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OLAP in the modern data stack

Burak Kabakci

Burak Kabakci

Core Team

OLAP is almost 30 years old and has often been used in different contexts over the last 10 years. It's a huge market, and there are many enterprise software in the space. OLAP is simply pre-aggregated data from your raw data, and it's not for everyone. If you're working for a startup that doesn't have terabytes of data, you probably don't need OLAP because you can efficiently run ad-hoc queries on your raw data (also known as fact tables). However, when you have petabytes of data and have tens of people who rely on it to make decisions, you don't want to make them wait 10 minutes for a simple query. Let's breakdown the OLAP into two categories:

Common Metric Types

Burak Kabakci

Burak Kabakci

Core Team

We've been working on building the first open-source metrics store for the last months. We worked closely with many data teams from different industries and markets to help them define their metrics as code. While working closely with various data teams, we've identified 3 types of metrics definitions that are widely accepted by data teams. Let me explain what these 3 common metric types are and how they are defined in BI tools today:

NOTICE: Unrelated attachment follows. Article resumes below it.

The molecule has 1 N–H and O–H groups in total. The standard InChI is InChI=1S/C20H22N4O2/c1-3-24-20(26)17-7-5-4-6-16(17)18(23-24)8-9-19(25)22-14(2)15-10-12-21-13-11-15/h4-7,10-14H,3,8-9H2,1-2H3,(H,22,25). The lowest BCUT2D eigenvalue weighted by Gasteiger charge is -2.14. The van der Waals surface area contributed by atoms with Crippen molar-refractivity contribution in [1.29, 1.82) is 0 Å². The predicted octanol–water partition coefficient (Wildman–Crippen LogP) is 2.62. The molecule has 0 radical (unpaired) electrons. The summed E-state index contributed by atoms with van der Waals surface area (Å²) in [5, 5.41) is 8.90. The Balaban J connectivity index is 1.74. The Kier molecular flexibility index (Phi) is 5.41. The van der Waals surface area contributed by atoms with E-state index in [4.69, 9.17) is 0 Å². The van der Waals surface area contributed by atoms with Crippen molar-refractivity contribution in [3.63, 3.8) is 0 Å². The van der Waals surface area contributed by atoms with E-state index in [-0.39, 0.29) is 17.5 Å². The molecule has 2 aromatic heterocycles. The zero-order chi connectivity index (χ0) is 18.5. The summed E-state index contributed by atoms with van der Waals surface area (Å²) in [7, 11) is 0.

Introducing Metriql: Open-source metrics store

Burak Kabakci

Burak Kabakci

Core Team

Introduction

Today, most data-led/driven companies successfully establish the data warehouse as the single source of truth for their data and collect all their data into their data warehouse through ETL jobs. However, ETL is only one part of the whole process. Companies want to collect and own their data because they want to consume it in various ways to grow their business, whether by building analytical dashboards for stakeholders or building an ML application. To consume the data via BI or data tools, companies need to model their data and define business metrics and KPIs so stakeholders can agree on the definition of the data. Establishing the single source of truth for metadata is very difficult because tools and teams consume the data in different methods. This topic has also been addressed by many data folks recently: Ben has written The missing piece of the modern data stack, and Basecase came up with the Headless BI concept, Airbnb introduced Minerva.